United States of America v. Henry et al

District of Columbia, dcd-1:2002-cr-00376-18449

MEMORANDUM OPINION as to DOROTHY MAJU HENRY. Signed by Judge Colleen Kollar-Kotelly on February 28, 2014. (lcckk1)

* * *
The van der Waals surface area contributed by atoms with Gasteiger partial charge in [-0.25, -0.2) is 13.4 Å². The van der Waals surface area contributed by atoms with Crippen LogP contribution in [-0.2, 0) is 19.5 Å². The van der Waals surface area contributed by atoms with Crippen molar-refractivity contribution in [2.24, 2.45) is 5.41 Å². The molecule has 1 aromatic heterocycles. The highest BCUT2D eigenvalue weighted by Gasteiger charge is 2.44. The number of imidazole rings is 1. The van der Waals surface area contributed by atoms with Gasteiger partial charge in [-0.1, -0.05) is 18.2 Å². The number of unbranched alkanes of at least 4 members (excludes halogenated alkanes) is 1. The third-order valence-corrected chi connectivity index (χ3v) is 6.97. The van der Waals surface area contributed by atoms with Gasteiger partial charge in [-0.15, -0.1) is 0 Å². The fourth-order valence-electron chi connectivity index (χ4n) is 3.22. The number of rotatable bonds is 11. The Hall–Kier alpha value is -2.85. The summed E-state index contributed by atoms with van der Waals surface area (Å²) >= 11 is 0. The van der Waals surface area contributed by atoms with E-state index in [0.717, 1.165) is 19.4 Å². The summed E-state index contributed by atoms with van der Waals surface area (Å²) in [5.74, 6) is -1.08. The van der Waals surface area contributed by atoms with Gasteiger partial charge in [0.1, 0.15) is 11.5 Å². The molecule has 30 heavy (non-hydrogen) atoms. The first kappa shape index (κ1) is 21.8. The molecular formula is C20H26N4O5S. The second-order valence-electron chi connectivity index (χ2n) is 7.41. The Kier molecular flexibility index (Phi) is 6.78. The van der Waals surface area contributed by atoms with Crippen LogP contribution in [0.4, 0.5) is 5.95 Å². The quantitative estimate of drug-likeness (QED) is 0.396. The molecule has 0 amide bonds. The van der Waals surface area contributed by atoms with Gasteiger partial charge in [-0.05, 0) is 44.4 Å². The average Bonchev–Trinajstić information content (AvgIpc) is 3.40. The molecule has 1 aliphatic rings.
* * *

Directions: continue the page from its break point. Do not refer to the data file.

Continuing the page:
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UNITED STATES DISTRICT COURT FOR THE DISTRICT OF COLUMBIA UNITED STATES OF AMERICA, v. Criminal No. 02-376-01 (CKK) DOROTHY MAJU HENRY, Defendant. MEMORANDUM OPINION (February 28, 2014) Defendant Dorothy Maju Henry was convicted in 2005 of three counts under 21 U.S.C. § 960 relating to her role in an international heroin conspiracy. Presently before the Court is Defendant's pro se [240] Motion to Correct Sentence Pursuant to 18 U.S.C. § 3582(c). Defendant claims that Alleyne v. United States, 133 S. Ct. 2151 (2013) and Peugh v. United States, 133 S. Ct. 2072 (2013) combine to compel a reduction in her sentence. The Court, however, need not address whether Alleyne and Peugh do in fact mandate such a reduction because upon consideration of the pleadings 1, the relevant legal authorities, and the record as a whole, the Court concludes that Defendant's petition does not meet the criteria for a motion under § 3582(c), and that the Court of Appeals for the District of Columbia Circuit has not certified this petition as 28 U.S.C. § 2255 would require. Accordingly, Defendant's [240] Motion to Correct Sentence Pursuant to 18 U.S.C. § 3582(c) is DENIED. On March 31, 2004, a jury in the United States District Court for the District of Columbia 1 Def.'s Mot. to Correct Sentence Pursuant to 18 U.S.C. § 3582(c), ECF No. [240] ("Def.'s Mot."); Gov't's Resp. to Def.'s Mot. to Correct Sentence Pursuant to 18 U.S.C. § 3582(c), ECF No. [253] ("Gov't Opp'n"); Defense Counsel's Supp. Response. on Def.'s Pro Se Mot. to Correct Sentence, ECF No. [260] ("Supp. Response"); Gov't's Response to Defense Counsel's Supp. Response on Def.'s Pro Se Mot. to Correct Sentence, ECF No. [265] ("Gov't Response"). found Defendant guilty of (a) one count of conspiracy to import one kilogram or more of a substance containing a detectable amount of heroin into the United States from Kenya and elsewhere and (b) two counts of distributing or causing the distribution of one kilogram or more of heroin outside the United States knowing that it would be imported into the United States. See Verdict Form, ECF No. [150]. Congress has prescribed a mandatory minimum of ten years in prison for importing at least one kilogram of heroin. See 21 U.S.C. § 960(b). On January 5, 2005, this Court sentenced the Defendant to 288 months in prison and five years of supervised release. See Judgment, ECF No. [182]. Defendant appealed to the United States Court of Appeals for the District of Columbia Circuit, which upheld her conviction. United States v. Henry, 207 F. App'x 3 (D.C. Cir. 2006). On February 12, 2008, Defendant filed a habeas petition pursuant to 28 U.S.C. § 2255, alleging ineffective assistance of counsel. See Motion for Relief Under Title 28 U.S.C. § 2255, ECF No. [213]. On October 21, 2011, this Court denied Defendant's petition. See Order, ECF No. [234]; Memorandum Opinion, ECF No. [233]. Defendant now seeks a sentence reduction under 18 U.S.C. § 3582(c). Under Title 18, Section 3582(c) of the United States Code: The court may not modify a term of imprisonment once it has been imposed except that, (1) in any case, (A) the court, upon motion of the Director of the Bureau of Prisons, may reduce the term of imprisonment. . . (B) the court may modify an imposed term of imprisonment to the extent otherwise expressly permitted by statute or by Rule 35 of the Federal Rules of Criminal Procedure, and (2) in the case of a defendant who has been sentenced to a term of imprisonment based on a sentencing range that has subsequently been lowered by the Sentencing Commission. . ., the court may reduce the term of imprisonment. . . if such a reduction is consistent with applicable policy statements issued by the Sentencing Commission. 18 U.S.C. § 3582(c). 2 Here, the Bureau of Prisons has not made a motion, Defendant has not moved under another statute or Rule 35 of the Federal Rules of Criminal Procedure, and the Sentencing Commission has not subsequently lowered the sentencing range for the crimes that Defendant was convicted of. Compare U.S. SENTENCING GUIDELINES MANUAL § 2D1.1 (2009) (base level of 32 for importing at least one kilogram of heroin) with U.S. SENTENCING GUIDELINES MANUAL § 2D1.1 (2005) (same). Defendant does not argue that any of the conditions for applying § 3582(c) have been met; in fact, part of her argument is that the Court should apply the 2002 Guidelines, not the 2005 Guidelines. Def.'s Mot. at 2. Rather, Defendant argues that her sentence pursuant to the Sentencing Guidelines was itself unconstitutional, as a defendant's base level and sentencing enhancements under the Guidelines are "elements" of the offense which the jury must find beyond a reasonable doubt under Defendant's reading of Alleyne and Peugh. See id. Therefore, Defendant argues that her sentence was unconstitutionally enhanced beyond the statutory minimum of ten years. Defendant's court-appointed counsel 2, recognizing that Defendant's initial pro se claim is not cognizable under 18 U.S.C. § 3582(c), urges the Court to decline to "procedurally bar" Defendant's claims, and to construe them using a different "procedural mechanism." Supp. Response at 4. Counsel suggests a writ of coram nobis or a writ of habeas corpus as possible alternatives. See id. The Court does have the duty to construe pro se filings liberally, and the 2 Defendant filed her § 3582(c) motion pro se. On July 18, 2013, the Court ordered the Federal Public Defender to file a response to the Defendant's motion. See Order, ECF No. [241]. The Public Defender expressed concern that it would be improper for them to file on Defendant's behalf because Defendant had previously accused them of providing her with ineffective assistance. See Response of the Federal Public Defender to Court's Order, ECF No. [256]. The Court therefore appointed Gregory Smith, Esq., to file a supplemental motion on behalf of Defendant. See Notice of Attorney Appearance, ECF No. [257]. Mr. Smith has ably discharged his assigned responsibilities, and the Court thanks him for his well-stated arguments. 3 power to reinterpret claims that otherwise would be barred under a different procedural mechanism. See Toolasprahad v. Bureau of Prisons, 286 F.3d 576, 582-83 (D.C. Cir. 2002) (construing a pro se motion for enlargement of time as a motion for relief from judgment to avoid a time bar). However, a writ of coram nobis would be inappropriate in this case: a writ of coram nobis is used to vacate criminal convictions after the sentence has been fully served, and is not a substitute for habeas corpus. See generally United States v. Morgan, 346 U.S. 502, 507- 513 (1954) (tracing the development of coram nobis from the common law and holding that it applies to federal courts under the All Writs Act). Because Defendant has not fully served her sentence, coram nobis is not an appropriate remedy for her. Alternatively, Defendant's counsel contends, the Court could construe Defendant's § 3582(c) motion as a habeas petition under 28 U.S.C. § 2255. However, because this would be Defendant's second petition under 28 U.S.C. § 2255, the general bar on successive habeas petitions, 28 U.S.C. § 2255(h), would apply unless Defendant could show that "a panel of the appropriate court of appeals" has certified that the petition contains allegations based on powerful newly discovered evidence 3 or "a new rule of constitutional law, made retroactive to cases on collateral review by the Supreme Court, that was previously unavailable." 28 U.S.C. § 2255(h). The petition would also be time-barred unless filed within a year of when "the right asserted was initially recognized by the Supreme Court, if that right was newly recognized by the Supreme Court and made retroactively applicable to cases on collateral review." 28 U.S.C. § 2255(f). To determine if a right was "newly recognized by the Supreme Court" or was "made retroactively applicable to cases on collateral review," a court must apply the framework of 3 Defendant does not claim to have powerful newly discovered evidence; her claim is based entirely on the legal effect of Alleyne and Peugh. 4 Teague v. Lane, 489 U.S. 288 (1989). If construed as a habeas petition, Defendant's claim would be uncertified and therefore procedurally barred. Because Defendant's claim is procedurally barred, the Court may not reach the question of whether Alleyne and Peugh are retroactively applicable. 4 Defendant's claim is barred under § 2255(h) because "a panel of the appropriate court of appeals" (here, the D.C. Circuit) has not certified that Defendant's petition contains a new rule of constitutional law that would apply to her. This is not surprising, as Defendant filed her motion under 18 U.S.C. § 3582(c), which does not contain such a requirement. But while a court is expected to take a liberal approach to construing pro se claims, liberality does not allow a court to ignore Congress' decision to bar successive uncertified claims under § 2255(h). See Burton v. Stewart, 549 U.S. 147, 152 (2007) (per curiam) (district court lacked jurisdiction to hear successive habeas claim because the prisoner did not obtain an order from the appropriate court of appeals). For the foregoing reasons, the Court finds that Defendant is not entitled to the requested 4 While the certification bar of § 2255(h) and the time bar of § 2255(f) might appear to be alternative grounds for resolving a habeas petition, the Supreme Court has admonished federal courts to resolve habeas petitions on purely procedural grounds like § 2255(h) without reaching more substantive issues such as the Teague question that would arise under § 2255(f). In Lambrix v. Singletary, 520 U.S. 518 (1997), the Supreme Court chastised the Eleventh Circuit for reaching the Teague question of whether Espinosa v. Florida, 505 U.S. 1079 (1992) applied retroactively to cases on collateral review without first considering whether a procedural bar (to wit, Florida's requirement that Espinosa claims be preserved on direct appeal) barred the petitioner's habeas claim. While the Court's opinion in Lambrix invoked the "adequate and independent state grounds" doctrine (which would not apply here, as Defendant was convicted and sentenced in federal court), it also relied heavily on the constitutional avoidance doctrine, noting that "constitutional questions are generally to be avoided, and. . . the Teague inquiry requires a detailed analysis of federal constitutional law." 520 U.S. at 524. It is true that § 2255(h) would require the D.C. Circuit to apply Teague to determine if Alleyne or Peugh applied retroactively. But § 2255(f) requires this Court to apply Teague, which this Court will not do if a claim is procedurally barred as this one is. 5 relief. Defendant filed her petition under 18 U.S.C. § 3852(c), which requires one of three factual or legal predicates, of which Defendant has alleged none. If Defendant's motion is construed as a habeas petition under 28 U.S.C. § 2255, it is barred as an uncertified successive petition. Furthermore, the Court concludes that a hearing in this matter is unnecessary because the record conclusively shows that Defendant's motion is uncertified. See 28 U.S.C. § 2255(b) (no hearing required where "the motion and the files and records of the case conclusively show that the prisoner is entitled to no relief"). Accordingly, Defendant's [240] Motion to Correct a Sentence Pursuant to 18 U.S.C. § 3852(c) is DENIED. An appropriate Order accompanies this Memorandum Opinion. /s/ COLLEEN KOLLAR-KOTELLY UNITED STATES DISTRICT JUDGE 6